Barry Leitch joined Imagitec in 1988 as audio director and was a huge part of the company’s growth. He worked with the programmers to create custom sound drivers for all the major machines, enabling them to quickly create and convert music for all manner of platforms. “I had worked with the programmers to unify the data structure for the music drivers,” Barry tells us. “The C64 was by far the most advanced music driver we had at the time, as everyone was literally trying to squeeze every ounce out of C64 audio. Being able to utilise even just the note data and recreate the instruments for the other target platforms made life so much easier.”
Barry then revealed more about the conversion process, revealing, “I’d write the Amiga music first as a four-channel wave table. Having a background in C64 audio was key to how the audio was composed and I was careful to only do stuff that I could replicate on other systems.”
Barry and Julian do their best Hale & Pace impression.
Barry thinks that many other studios were too ambitious with what they tried to do, telling us that “some people used big speech samples or other sounds that would never be able to be replicated on lesser platforms. While this gave them an edge on the Amiga, it sounded pish on every other platform.”
Once the Amiga version was done Barry would then make the three-channel versions. “I reduced the polyphony using arpeggios, or by sneaking some percussion into the bass line tracks. Once that was done it was really just a matter of recreating the instruments for the different platforms to take advantage of any special hardware capabilities and TADA! You had the music across a bunch of platforms in a matter of minutes.” Barry thinks that all this work really gave them the edge over other studios of the time. “As we had all those music drivers, it made us a great alternative for clients to use instead of David Whittaker. A lot of the conversion work came from the partnerships we had with other companies at the time, Gremlin, Electronic Arts, Microprose, Virgin etc.”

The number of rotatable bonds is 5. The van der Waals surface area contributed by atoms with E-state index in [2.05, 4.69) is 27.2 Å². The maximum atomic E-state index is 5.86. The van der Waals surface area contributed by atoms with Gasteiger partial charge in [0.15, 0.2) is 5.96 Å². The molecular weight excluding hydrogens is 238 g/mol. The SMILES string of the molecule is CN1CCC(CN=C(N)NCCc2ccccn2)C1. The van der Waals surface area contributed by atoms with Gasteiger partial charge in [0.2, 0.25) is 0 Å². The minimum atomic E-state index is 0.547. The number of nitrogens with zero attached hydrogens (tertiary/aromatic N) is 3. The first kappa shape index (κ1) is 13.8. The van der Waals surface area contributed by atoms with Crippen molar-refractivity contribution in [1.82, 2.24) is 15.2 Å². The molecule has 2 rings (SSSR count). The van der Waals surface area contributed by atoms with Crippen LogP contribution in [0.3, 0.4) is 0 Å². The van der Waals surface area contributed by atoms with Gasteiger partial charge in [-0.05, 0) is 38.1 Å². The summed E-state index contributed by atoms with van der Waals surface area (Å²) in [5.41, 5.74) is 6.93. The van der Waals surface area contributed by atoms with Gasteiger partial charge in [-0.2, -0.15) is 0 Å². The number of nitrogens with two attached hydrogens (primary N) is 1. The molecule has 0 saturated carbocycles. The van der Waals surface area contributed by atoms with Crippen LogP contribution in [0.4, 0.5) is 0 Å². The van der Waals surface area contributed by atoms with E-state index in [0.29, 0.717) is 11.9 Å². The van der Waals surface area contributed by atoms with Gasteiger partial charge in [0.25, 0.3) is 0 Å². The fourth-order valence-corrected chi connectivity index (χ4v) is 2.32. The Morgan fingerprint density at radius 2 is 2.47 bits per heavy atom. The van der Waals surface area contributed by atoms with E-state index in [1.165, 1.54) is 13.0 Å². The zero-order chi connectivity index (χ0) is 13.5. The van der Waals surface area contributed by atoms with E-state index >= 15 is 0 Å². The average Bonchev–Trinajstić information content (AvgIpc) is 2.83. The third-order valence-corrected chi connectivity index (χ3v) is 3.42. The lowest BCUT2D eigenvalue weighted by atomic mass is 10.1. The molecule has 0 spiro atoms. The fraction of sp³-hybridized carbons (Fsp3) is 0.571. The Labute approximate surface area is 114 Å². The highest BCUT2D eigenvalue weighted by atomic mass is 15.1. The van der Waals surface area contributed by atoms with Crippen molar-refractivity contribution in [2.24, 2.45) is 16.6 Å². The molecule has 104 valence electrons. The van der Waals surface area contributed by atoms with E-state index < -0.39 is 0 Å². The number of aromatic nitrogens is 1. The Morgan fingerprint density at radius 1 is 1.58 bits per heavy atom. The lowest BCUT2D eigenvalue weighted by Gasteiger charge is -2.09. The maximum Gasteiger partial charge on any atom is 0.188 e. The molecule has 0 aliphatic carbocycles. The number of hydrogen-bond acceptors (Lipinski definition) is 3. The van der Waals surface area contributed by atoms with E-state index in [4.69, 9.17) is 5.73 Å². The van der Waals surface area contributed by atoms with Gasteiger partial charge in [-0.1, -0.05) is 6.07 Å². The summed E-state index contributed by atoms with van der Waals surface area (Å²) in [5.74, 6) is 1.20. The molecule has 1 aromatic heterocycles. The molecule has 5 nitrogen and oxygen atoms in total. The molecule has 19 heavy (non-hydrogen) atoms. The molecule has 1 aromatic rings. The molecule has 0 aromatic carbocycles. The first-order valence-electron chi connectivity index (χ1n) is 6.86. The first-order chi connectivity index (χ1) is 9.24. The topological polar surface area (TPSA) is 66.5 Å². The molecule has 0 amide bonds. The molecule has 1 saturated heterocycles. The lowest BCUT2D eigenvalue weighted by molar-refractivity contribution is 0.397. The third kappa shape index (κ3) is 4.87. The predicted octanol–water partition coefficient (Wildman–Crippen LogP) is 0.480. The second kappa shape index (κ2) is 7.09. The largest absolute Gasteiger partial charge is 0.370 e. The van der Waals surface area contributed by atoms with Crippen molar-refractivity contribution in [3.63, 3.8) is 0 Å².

Kristi Louise Herd is now a keen photographer.
Efficiency also played a big part in Imagitec’s success, with Barry proclaiming: “We were fast, really fast! For one example, I think it was Supremacy on the PC, I was literally given a cassette tape of the music at 4pm on a Friday afternoon and told if I had it done by 5pm they could use it, if not the game would ship without music, and I did it!” Another memory revolved around a trip to Gremlin. “I was doing Impossamole for the TurboGrafx 16, all the music and the sound driver was written in five days down in Sheffield. Top Gear for the SNES was a similar affair with stuff being thrown together under ridiculously tight time-frames.”
Barry’s favourite machine to work with was the Amiga and he attributes much of his success to Commodore’s machine. “When it came to the Amiga, Gremlin were making amazing games. I was really lucky to be in the position to do these games, suddenly the stars aligned and I stopped writing music that sucked! Lotus 2, Utopia, Harlequin and Hero Quest were all great melodies.” When compared to the other famous computer musicians of the time Barry commented “It didn’t hurt that Richard Joseph was fairly exclusive at the time. Hubbard, Galway and Whittaker had all headed to the States and Daglish had vanished, so for a brief time I felt like I was the king of the castle!”
When it comes to the glory years of Imagitec Design in the late Eighties and early Nineties, the stories are endless. It regularly burned the candle at both ends, working until the early hours of the morning and often slept in the office. Many of them even had their own bedrooms and apart from numerous jaunts to the local pub, Imagitec was their life. Kristi looks back on how stressful those years in the industry were, and reveals, “Those of us who worked in the industry around [that time] belong to a unique breed. It was challenging, it was exciting, we felt and acted like rock stars, but lived like paupers! There was no money and no glamour, but we produced games that are still talked about and will remain classics.”
Notable Imagitech Design Games
To read the whole feature you can download issue 111 from GreatDigitalMags.com